The unveiling on June 3rd by the World Economic Forum of ‘‘ agenda appears on the surface to be a newly devised concept created directly in response to Covid-19. As it turns out the first soundings of a ‘‘ were actually made as far back as 2014.
Each January the WEF host their annual meeting in Davos, Switzerland. In 2014, Christine Lagarde, who was then the managing director of the IMF, called for a ‘‘ of monetary policy, the financial sector regulatory environment and structural reforms of global economies.
Lagarde was adamant that a reset was required ‘‘. Fleshing this out, Lagarde cited the dangers to financial stability due to ‘‘, the over 200 million globally who were unemployed and economic growth being too slow.
Despite these concerns, Lagarde’s view was that fiscal consolidation within national economies was still necessary in order to control spending and ensure the post 2008 ‘‘.
In January 2019 I posted an article that went into detail about the monetary policy aspect of the ‘‘ promoted by Lagarde (). I raised how at the time of Lagarde’s intervention the Federal Reserve were tapering their asset purchasing scheme (quantitative easing), introduced in the aftermath of the collapse of Lehman Brothers that triggered the 2008 financial crisis.
Come the end of 2014, the Fed had called a halt entirely to QE. A year later in December 2015, they began to raise interest rates for the first time in over a decade and would later go on to introduce an asset reduction programme where the central bank began to roll off assets from its balance sheet.
For Lagarde, international cooperation would be essential for a reset to succeed. Without nations cooperating, it would likely be fraught with instability and market turbulence. , Lagarde stressed the importance of the ‘‘ when it came to achieving the reset:
Looking back, 2015 was a highly significant year that saw global planners state quite openly their ambitions for a New World Order to be implemented over the next decade and a half.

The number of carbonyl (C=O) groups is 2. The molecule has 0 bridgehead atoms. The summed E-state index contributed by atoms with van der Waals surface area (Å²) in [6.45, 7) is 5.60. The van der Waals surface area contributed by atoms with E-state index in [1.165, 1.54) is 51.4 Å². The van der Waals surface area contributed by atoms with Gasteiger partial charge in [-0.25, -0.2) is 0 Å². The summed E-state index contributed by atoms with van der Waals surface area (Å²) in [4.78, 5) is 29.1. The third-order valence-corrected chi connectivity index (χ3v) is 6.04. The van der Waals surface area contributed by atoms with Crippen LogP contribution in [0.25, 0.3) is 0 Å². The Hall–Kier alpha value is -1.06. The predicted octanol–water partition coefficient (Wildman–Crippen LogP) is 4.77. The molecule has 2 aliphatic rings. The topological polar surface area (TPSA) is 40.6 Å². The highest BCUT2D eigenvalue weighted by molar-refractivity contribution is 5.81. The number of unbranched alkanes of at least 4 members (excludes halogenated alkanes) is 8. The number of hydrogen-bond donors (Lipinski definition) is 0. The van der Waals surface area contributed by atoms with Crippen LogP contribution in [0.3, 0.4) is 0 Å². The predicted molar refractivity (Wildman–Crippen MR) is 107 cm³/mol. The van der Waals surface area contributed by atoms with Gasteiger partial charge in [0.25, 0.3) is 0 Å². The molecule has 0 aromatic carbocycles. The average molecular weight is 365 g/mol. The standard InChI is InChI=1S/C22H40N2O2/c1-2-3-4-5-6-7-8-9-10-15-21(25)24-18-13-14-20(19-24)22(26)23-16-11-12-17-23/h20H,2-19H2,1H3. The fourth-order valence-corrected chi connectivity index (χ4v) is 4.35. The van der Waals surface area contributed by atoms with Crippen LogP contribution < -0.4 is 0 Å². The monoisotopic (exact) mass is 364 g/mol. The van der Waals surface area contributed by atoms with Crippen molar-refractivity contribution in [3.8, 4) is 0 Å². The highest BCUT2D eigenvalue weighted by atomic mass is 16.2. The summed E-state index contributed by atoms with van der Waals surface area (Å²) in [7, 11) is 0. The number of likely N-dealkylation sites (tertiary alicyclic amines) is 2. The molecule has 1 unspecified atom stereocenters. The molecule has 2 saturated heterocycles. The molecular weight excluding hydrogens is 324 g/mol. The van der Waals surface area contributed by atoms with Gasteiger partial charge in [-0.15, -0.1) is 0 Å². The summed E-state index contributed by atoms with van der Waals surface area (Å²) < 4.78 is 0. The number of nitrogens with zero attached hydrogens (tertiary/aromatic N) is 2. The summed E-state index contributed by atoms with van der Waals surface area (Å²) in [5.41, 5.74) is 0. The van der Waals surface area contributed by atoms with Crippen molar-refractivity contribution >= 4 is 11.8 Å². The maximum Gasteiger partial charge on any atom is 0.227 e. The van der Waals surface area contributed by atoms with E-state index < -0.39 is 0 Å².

First came the unveiling of the , and with it seventeen main objectives known as the Sustainable Development Goals. Agenda 2030 was adopted by the 193 members of the UN, with adoption coinciding with the 70th anniversary of the institution’s existence.
Chief amongst the seventeen goals were to end poverty by 2030 and for there to be zero hunger. Action on climate change was also needed, as was the creation of sustainable cities and communities and good health and wellbeing (which the UN directly associate with vaccinating families).
Agenda 2030 replaced the Millennium Development Goals, which were introduced in 2000 and encompassed a series of targets to be completed by 2015. , ‘‘ had been made ‘‘.
To get a sense of what the UN means by ‘‘, when the Sustainable Development Goals were signed off Claire Melamed, who in 2015 was Director of the global think tank Overseas Development Institute, :
Melamed is now the Chief Executive Officer of Global Partnership for Sustainable Development Data. Amongst the organisation’s funding partner’s are the Bill and Melinda Gates Foundation, which is a prominent organisation in the drive for a vaccine to immunise people against Covid-19.
In December 2015, three months after the announcement of Agenda 2030, came the founding of the Paris Climate Agreement at the COP21 conference. The agreement ties directly into the United Nations and operates within the bounds of the UN’s Framework Convention on Climate Change, and was the first ever universal and legally binding agreement adopted on the subject.
So far, 189 countries have ratified the agreement out of 197 that were present at the Paris conference. In October 2016, the required threshold was reached for the accord to enter into force.
With Agenda 2030 and the Paris Climate Agreement now set in motion, the World Economic Forum (which fully endorses the United Nation’s Sustainable Development Goals) ran with the Fourth Industrial Revolution (4IR) as the theme for it’s annual meeting. I wrote about this in 2018 () and picked up on how the executive chairman of the WEF, Klaus Schwab, described the impact that the Fourth Industrial Revolution would have on the world.